Affect Management (Cognitive Behavioral Therapy)
This group assists the development of emotional regulation and improved coping skills via increased ability to identify and effectively challenge problematic thinking patterns.
Therapeutic art directives and materials are provided to group members which directly engage their goals for treatment. Group members create their own projects according to the directive and with the mediums offered and include their values, goals, thoughts, and emotions. They are offered a time to share their projects and discuss the outcome which assists to integrate learning and facilitate expression.
Acceptance & Commitment Therapy (ACT)
Participants learn to make meaningful behavioral changes in accordance with their values, despite the presence of problematic thoughts, feelings, and physical sensations. The therapy aims to decrease the experiential avoidance that contributes to the destructive secondary effects of PTSD.
Communication/Conversation Skills Group
The Communication Skills group serves women by helping them increase their comfort, ability and confidence in expressing and tolerating feelings and emotional intimacy, asserting their needs effectively, setting healthy limits and boundaries, and hearing others as well. This group provides a forum where interpersonal skills can be developed, where women can increase their effectiveness regarding interactions with others and serves to enhance their relationship skills.
Emotion Regulation (Dialectical Behavior Therapy-DBT)
This group teaches skills in emotion regulation, distress tolerance, the development of mindful awareness, and enhancing interpersonal effectiveness. These strategies are useful for anyone who struggles to manage anger, sadness, shame, fear, or any of the emotions that come up in day-to-day life.
This group helps to identify and consider changing ways of coping that may be unhealthy or maladaptive. Using a motivational interviewing approach, facilitators encourage group members to discuss struggles they have had and weigh the pros and cons of coping in the ways they have been, given their treatment goals. With the help of facilitators and peers, residents develop change plans for behaviors they would like to reduce or eliminate and work on implementing these throughout treatment.
Panic & Anxiety
This group focuses on the panic and anxiety symptoms often seen in those suffering from PTSD. This group teaches cognitive behavioral techniques to better manage and tolerate anxiety symptoms.
The main focus of this group is to provide an arena where interpersonal skills can be developed and practiced, such as establishing (and tolerating) emotional intimacy, increasing one’s ability to both receive and provide authentic interpersonal feedback, and to learn to receive and provide interpersonal support. This group also provides the opportunity for women to discuss concerns or issues that impact their ability to fully participate in the program or any other concerns they have regarding their interactions with others.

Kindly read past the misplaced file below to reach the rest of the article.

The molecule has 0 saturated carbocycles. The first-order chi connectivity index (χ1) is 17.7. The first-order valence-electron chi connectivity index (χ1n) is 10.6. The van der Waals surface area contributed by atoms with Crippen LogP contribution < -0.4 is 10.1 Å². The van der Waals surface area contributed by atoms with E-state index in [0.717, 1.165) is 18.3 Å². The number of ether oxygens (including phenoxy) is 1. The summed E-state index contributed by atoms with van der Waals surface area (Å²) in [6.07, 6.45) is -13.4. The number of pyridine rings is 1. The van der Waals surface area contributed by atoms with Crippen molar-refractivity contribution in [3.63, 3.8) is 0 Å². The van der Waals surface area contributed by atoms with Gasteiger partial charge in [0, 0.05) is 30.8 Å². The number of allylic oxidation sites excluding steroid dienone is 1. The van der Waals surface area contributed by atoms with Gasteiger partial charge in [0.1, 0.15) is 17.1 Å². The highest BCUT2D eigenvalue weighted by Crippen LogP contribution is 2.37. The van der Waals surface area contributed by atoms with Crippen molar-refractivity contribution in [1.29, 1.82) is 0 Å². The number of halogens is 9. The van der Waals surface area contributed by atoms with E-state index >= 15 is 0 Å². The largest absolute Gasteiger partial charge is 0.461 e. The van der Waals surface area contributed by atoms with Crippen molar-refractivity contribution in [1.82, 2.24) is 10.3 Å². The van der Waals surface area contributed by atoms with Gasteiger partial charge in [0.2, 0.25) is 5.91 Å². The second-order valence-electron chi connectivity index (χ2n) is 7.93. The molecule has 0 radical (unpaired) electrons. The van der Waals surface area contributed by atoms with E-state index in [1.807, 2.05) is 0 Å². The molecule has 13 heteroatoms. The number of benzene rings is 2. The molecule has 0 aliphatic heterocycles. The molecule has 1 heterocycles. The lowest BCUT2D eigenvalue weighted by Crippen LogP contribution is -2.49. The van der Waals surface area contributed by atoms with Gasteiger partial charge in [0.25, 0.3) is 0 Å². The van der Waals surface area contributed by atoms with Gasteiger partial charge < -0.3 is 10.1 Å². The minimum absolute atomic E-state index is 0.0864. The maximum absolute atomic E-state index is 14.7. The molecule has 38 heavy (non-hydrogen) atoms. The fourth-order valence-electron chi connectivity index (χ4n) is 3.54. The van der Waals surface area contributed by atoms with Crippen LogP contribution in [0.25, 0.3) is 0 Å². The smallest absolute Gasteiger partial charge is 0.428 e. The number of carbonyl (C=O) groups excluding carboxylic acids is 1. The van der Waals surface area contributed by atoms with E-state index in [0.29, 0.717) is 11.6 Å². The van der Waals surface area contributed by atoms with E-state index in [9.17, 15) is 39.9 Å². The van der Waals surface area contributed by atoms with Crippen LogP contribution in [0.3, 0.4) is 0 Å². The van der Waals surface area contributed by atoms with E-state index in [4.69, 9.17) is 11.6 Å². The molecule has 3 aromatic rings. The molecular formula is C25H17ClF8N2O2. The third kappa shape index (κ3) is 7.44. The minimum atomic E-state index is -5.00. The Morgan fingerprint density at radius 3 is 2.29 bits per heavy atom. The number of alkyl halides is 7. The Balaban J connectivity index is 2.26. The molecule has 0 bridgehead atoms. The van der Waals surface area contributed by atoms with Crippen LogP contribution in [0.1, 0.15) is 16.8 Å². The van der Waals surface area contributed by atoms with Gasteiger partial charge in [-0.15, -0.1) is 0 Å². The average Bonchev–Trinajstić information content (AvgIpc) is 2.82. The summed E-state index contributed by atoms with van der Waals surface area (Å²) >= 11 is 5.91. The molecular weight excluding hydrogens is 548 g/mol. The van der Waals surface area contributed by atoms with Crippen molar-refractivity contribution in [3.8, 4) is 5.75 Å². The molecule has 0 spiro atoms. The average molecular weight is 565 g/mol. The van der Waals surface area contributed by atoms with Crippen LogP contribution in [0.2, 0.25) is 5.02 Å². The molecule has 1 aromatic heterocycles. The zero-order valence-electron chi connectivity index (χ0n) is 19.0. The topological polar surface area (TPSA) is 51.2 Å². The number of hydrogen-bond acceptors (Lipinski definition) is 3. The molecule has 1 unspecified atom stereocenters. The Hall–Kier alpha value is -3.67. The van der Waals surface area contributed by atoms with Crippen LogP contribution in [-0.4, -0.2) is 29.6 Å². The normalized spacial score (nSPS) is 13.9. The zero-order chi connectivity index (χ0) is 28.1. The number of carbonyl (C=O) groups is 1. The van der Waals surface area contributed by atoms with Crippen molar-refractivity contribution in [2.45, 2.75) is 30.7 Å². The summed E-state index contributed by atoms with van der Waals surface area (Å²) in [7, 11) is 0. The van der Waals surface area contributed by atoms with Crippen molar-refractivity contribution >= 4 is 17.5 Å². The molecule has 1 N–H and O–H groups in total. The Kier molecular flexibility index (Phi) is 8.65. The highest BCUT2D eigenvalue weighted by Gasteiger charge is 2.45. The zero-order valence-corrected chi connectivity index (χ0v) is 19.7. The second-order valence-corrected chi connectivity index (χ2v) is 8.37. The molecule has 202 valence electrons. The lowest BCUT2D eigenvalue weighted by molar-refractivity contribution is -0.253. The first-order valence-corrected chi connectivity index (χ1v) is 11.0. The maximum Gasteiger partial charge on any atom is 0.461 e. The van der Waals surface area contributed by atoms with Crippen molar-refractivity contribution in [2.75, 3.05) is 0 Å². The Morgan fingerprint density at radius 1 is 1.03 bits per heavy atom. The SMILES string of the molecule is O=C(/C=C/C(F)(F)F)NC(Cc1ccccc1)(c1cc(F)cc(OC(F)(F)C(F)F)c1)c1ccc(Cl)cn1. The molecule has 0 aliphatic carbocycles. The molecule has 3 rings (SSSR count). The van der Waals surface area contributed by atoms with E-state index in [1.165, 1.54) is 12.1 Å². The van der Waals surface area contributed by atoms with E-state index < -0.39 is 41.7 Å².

Group members explore their roles as members of a family, the impact of personal functioning on relationships, and the challenge of change within the family. This is an excellent group in which to address communication issues. (Gender-specific issues include the fact that women are often the custodial parents of children, when the generational impact of PTSD very acute.)
This group seeks to establish a foundation for all therapeutic work by helping patients set goals for achieving abstinence from substances, eliminating self-harm behaviors, acquiring trustworthy relationships, and gaining control over overwhelming symptoms. (The Seeking Safety Protocol is one of the only empirically-based treatments initially designed specifically for women and is geared towards those who struggle with both PTSD and substance use issues.)
Cognitive Processing Therapy
Known for advancing cutting-edge treatments for PTSD, our program was the first to implement Cognitive Processing Therapy (CPT) for women participating in residential treatment for PTSD. This empirically-validated therapy has been shown to reduce PTSD symptoms and help survivors recover from the painful aftermath of trauma. This therapy assists participants to (a) access memories of the event(s), (b) identify and experience painful emotions until they have been extinguished, and (c) identify and challenge problematic beliefs that impede recovery. Participants are provided with a great deal of emotional support from both peers and staff as they work through their trauma. The fact that the majority of the women we see have been alone with their pain is an issue that is targeted in the program, and participants are encouraged to seek the assistance of both staff and fellow patients. The philosophy of the program, reinforced by the various groups, is that one needs others to recover. Recommendations regarding participation in this group are taken on a case by case basis and will depend on an individual’s readiness as determined by the treatment team and in collaboration with the individual.
Skills Training in Affective & Interpersonal Regulation (STAIR)
The STAIR Program is a cognitive-behavioral therapy group, which focuses very directly on teaching participants skills that will increase their ability to manage negative emotions and improve their relationship functioning. STAIR has been shown to improve PTSD symptoms, emotion regulation and interpersonal functioning in multiple populations in randomized controlled trials in the community.